The capability to monitor the enhanced oil recovery processes in heavy oil reservoirs by active or passive seismic methods provides valuable tools for the reservoir engineer to manage the recovery process. The seismic wave velocities (compressional and shear wave) in reservoir formations are strongly dependent on the formation's mechanical and thermal characteristics which are influenced by changes in temperature, pore pressure and stress slate. In order to analyze and understand lhe field seismic data, the influence of temperature, pore pressure and compressional and shear deformations on the seismic wave velocities must be known. A state-of-the-art laboratory testing system to determine these influences on seismic wave velocities has been developed and is described in this paper. The calibration oi the equipment and typical calibration results determined during the development of the apparatus are presented.
Enhanced oil recovery (EOR) processes are used to extract bitumen and heavy oil from deeply buried heavy oil reservoirs by water or steam flooding, cyclic steam stimulation or fire flooding. The capability to monitor EOR processes by active or passive seismic methods provides new tools for the reservoir engineer to monitor the recovery development. Such monitoring allows the reservoir engineer to know when the recovery process should be altered and to modify the processes promptly.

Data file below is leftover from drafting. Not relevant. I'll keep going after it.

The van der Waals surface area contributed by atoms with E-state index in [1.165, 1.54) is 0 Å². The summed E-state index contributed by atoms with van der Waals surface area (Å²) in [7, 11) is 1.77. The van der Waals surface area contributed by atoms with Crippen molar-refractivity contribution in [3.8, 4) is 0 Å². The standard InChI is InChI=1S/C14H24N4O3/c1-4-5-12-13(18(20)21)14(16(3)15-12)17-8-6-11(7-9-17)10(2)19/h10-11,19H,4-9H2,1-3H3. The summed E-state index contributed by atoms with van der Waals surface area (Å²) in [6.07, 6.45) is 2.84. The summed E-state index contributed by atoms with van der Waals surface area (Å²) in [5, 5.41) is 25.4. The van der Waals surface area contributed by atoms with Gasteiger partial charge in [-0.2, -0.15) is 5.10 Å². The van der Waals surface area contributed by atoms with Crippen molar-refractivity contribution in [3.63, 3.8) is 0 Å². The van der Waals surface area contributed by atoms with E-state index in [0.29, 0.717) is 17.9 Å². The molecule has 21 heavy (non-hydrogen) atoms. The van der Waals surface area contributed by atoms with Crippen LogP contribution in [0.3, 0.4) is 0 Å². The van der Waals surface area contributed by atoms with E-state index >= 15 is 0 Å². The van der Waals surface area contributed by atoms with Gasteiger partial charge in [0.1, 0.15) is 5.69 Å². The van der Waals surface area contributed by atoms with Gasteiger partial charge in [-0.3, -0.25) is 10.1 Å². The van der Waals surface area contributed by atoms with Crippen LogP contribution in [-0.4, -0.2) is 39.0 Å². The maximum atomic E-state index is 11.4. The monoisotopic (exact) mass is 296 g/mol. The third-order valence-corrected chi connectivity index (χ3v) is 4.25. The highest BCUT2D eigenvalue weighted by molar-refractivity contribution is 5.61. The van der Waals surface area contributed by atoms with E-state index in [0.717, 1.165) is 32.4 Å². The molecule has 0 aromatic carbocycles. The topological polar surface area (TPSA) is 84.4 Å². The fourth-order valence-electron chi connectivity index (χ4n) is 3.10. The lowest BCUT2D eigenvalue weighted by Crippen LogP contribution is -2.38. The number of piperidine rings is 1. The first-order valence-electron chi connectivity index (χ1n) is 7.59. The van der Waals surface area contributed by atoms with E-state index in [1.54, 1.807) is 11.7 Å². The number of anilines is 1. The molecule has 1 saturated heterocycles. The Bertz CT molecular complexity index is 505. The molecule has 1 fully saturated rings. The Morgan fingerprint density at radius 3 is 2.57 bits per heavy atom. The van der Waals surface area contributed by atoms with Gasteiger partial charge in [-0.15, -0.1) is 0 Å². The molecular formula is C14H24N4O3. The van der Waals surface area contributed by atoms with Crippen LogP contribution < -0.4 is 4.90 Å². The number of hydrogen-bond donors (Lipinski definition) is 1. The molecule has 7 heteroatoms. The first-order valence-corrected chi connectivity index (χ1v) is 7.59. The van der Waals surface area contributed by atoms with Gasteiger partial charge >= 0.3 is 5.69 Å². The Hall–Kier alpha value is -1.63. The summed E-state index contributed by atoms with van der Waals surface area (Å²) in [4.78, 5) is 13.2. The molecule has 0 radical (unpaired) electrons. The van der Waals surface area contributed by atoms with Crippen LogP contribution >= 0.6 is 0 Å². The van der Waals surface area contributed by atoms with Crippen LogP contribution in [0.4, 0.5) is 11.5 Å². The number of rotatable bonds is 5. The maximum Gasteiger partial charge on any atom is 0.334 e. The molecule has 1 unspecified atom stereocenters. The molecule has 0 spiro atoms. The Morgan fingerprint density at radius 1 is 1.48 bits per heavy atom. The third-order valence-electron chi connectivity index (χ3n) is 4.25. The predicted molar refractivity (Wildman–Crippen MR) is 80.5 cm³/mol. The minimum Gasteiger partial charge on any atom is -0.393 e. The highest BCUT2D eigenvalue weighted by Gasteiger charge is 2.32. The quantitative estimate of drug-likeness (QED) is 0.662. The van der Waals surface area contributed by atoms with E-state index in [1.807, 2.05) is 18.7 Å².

The strong dependence of seismic wave velocities in oil sand and heavy oil reservoir formations on the formation's mechanical and thermal characteristics make it possible to apply in situ seismic methods to track the progress of temperature fronts, flooded zones and fractures; and to assess the effectiveness of the thermally enhanced oil recovery processes. However, to allow these seismic monitoring methods to be used in situ, the influence of temperature, pore pressure, effective stress, compressional and shear deformations on the seismic wave velocities must be known.
A comprehensive laboratory study is underway at the University of Alberta in geomechanics engineering to identify the effects of temperature, pore pressure, effective stress, porosity, volumetric changes, shearing, gas and liquid saturation on the seismic velocities. This research will provided important data to assist in the interpretation of field seismic survey results.
The objective of this paper is to describe the development of laboratory equipment for the measurement of seismic velocities under controlled conditions of confining stress, shear stress and temperature. The calibration of the equipment and typical calibration results determined during the development of the apparatus are presented.
Research by Tosaya et al. (1988); Wang (1989); Wang and Nur (1987, 1988, 1989, 1990) show that seismic wave velocities in oil sand and heavy oil bearing materials decrease significantly as the temperature increases. Other research by Agar (1984); Agar, Morgenstern and Scott (1989); Kosar (1989); Scott, Adhikary and Proskin (1991) show that during the recovery processes, stresses and deformations occur in the reservoir and adjacent strata which are caused by changes in pore pressures and temperature. These changes cause shearing and compressive deformations which can affect formation permeability and hydraulic fracturing.